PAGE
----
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UCGia Bible Insights Thursday, March 19 2020

The biblical alternative to Easter

The reality of Jesus Christ’s death and His resurrection three days and nights later is central to Christianity. Jesus shared this sign that He was the Messiah in Matthew 12:40: “For as Jonah was three days and three nights in the belly of the great fish, so will the Son of Man be three days and three nights in the heart of the earth”.

by Gary Petty

Have you ever wondered about the Easter tradition which teaches Christ died on Good Friday and was resurrected on Sunday morning? It doesn’t fit the one sign Jesus said would prove that He is the prophesied Messiah! There’s simply no way to fit three days and three nights between a Good Friday burial and a Sunday morning resurrection.

The Gospels describe the death and resurrection of Jesus in detail. The rest of the New Testament records the story of His followers over the next 60 years or so. In all of these accounts there are no examples of any Christian congregation observing the Easter tradition.

But there is a festival period observed by the earliest Christians that commemorated Jesus Christ’s death and resurrection. It’s two festivals next to one another that are commanded to be observed in the Bible. One of the places we find this festival period mentioned is in Paul’s first letter to the Corinthians.

The Corinthians were primarily Greeks who had converted to Christianity and in I Corinthians 5:6 Paul corrects them for their attitude towards immorality which had occurred in their congregation: ‘Your glorying is not good. Know you not that a little leaven leavens the whole lump?’

Here Paul used yeast in bread as an analogy of how pride and boasting can make us puffed up and full of vanity. Paul goes on in verse 7 to say: “Get rid of the old yeast, so that you may be a new unleavened batch—as you really are. For Christ, our Passover lamb, has been sacrificed” (NIV).

The non-Jewish converts in Corinth knew a lot about the Hebrew Scriptures (the Old Testament) and Paul’s reference to Jesus being the Passover Lamb was understood as they were aware of the events surrounding ancient Israel’s Exodus from Egypt.

Paul then goes on to say: “Therefore let us keep the Festival, not with the old yeast, the yeast of malice and wickedness, but with bread without yeast, the bread of sincerity and truth” (1 Corinthians 5:6-8, NIV).

In referring to yeast, unleavened bread and Jesus being sacrificed as the Passover Lamb, Paul is clearly talking about the biblical observances of Passover and the Festival Unleavened Bread given to ancient Israel by God and observed by Jesus and the Apostles.

These occasions are the correct, biblically-based festivals God wants Christians to keep -- not obscure Easter traditions based on the ancient worship of false gods.

However, this doesn’t mean the early Christians observed these festivals in the exact same manner as the Jews. As Paul’s words show, both Passover and the Festival of Unleavened Bread were imbued with new spiritual understanding about Jesus Christ as our Saviour. Paul’s declaration of Jesus as God’s Passover Lamb sent to redeem people from death infused the Passover with a spiritual depth and understanding of God that transcends even the miraculous events of the Exodus.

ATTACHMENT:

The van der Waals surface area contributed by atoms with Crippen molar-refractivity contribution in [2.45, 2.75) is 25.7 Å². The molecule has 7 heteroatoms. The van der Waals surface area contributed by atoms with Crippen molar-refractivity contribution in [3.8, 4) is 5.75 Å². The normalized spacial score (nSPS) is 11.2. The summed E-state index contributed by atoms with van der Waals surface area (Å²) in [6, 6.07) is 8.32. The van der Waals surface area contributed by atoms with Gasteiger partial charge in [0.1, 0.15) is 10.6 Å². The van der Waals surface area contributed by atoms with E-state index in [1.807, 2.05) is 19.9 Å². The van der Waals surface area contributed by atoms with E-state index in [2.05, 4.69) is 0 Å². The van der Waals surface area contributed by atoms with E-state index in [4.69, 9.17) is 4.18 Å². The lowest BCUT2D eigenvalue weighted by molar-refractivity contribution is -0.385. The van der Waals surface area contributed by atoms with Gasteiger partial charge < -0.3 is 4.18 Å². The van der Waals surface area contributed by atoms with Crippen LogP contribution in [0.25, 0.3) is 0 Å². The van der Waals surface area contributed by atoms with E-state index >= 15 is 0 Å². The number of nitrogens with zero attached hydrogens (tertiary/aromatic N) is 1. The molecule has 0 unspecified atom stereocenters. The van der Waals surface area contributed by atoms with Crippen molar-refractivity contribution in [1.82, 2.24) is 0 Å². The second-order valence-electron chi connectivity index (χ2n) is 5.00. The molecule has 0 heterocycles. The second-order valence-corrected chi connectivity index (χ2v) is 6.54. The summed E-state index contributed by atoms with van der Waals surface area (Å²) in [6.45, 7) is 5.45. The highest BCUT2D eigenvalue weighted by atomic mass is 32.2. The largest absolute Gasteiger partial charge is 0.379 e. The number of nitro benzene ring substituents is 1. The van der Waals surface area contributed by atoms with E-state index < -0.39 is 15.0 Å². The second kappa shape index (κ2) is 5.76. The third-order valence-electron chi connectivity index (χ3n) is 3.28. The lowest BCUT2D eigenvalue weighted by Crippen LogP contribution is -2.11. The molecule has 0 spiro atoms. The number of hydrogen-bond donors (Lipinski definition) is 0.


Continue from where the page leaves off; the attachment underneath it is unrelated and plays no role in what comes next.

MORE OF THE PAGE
The Festival of Unleavened Bread which follows the Passover observance involves the removal of yeast and foods containing leavening agents from the home and eating unleavened bread for seven days (Exodus 12:15-20; Leviticus 23:6). In 1 Corinthians we are given additional spiritual insight as to how this is symbolic of our spiritual life.

Paul tells the Corinthians that we will never be a true follower of Jesus Christ until we fully understand malice and wickedness and allow God to replace the sin in our lives with His “unleavened” ways of “sincerity and truth” (1 Corinthians 5:8).

Paul’s use of the symbols of the Festival of Unleavened Bread to teach His followers is profound. When you add yeast to dough, you can’t stop the process. You can’t deleaven leavened bread. Paul uses leavening as a symbol for sinful thoughts and behavior permeating our lives. And this is in the context of telling them, “Therefore let us keep the feast …” in 1 Corinthians 5:8.

Easter can feel like a wonderful tradition—a time of baskets filled with candy and colored eggs, a time for friends and family, a time to attend a special religious service. But it’s a non-biblical tradition that comes from the worship of the fertility goddess Ishtar (Ashtoreth in the Bible).

The Passover and Feast of Unleavened Bread, on the other hand, are biblical observances ordained by God, observed by Jesus, taught to gentiles in the early Church and imbued with the Christian gospel of salvation through Jesus Christ. This festival period is the biblical alternative to Easter.

The Christian Passover and Festival of Unleavened Bread are filled with rich and meaningful symbols of Christ’s death, resurrection and present work to deleaven—to spiritually cleanse and heal—those who turn to God. It’s more than human tradition. It is God’s revelation to humanity!

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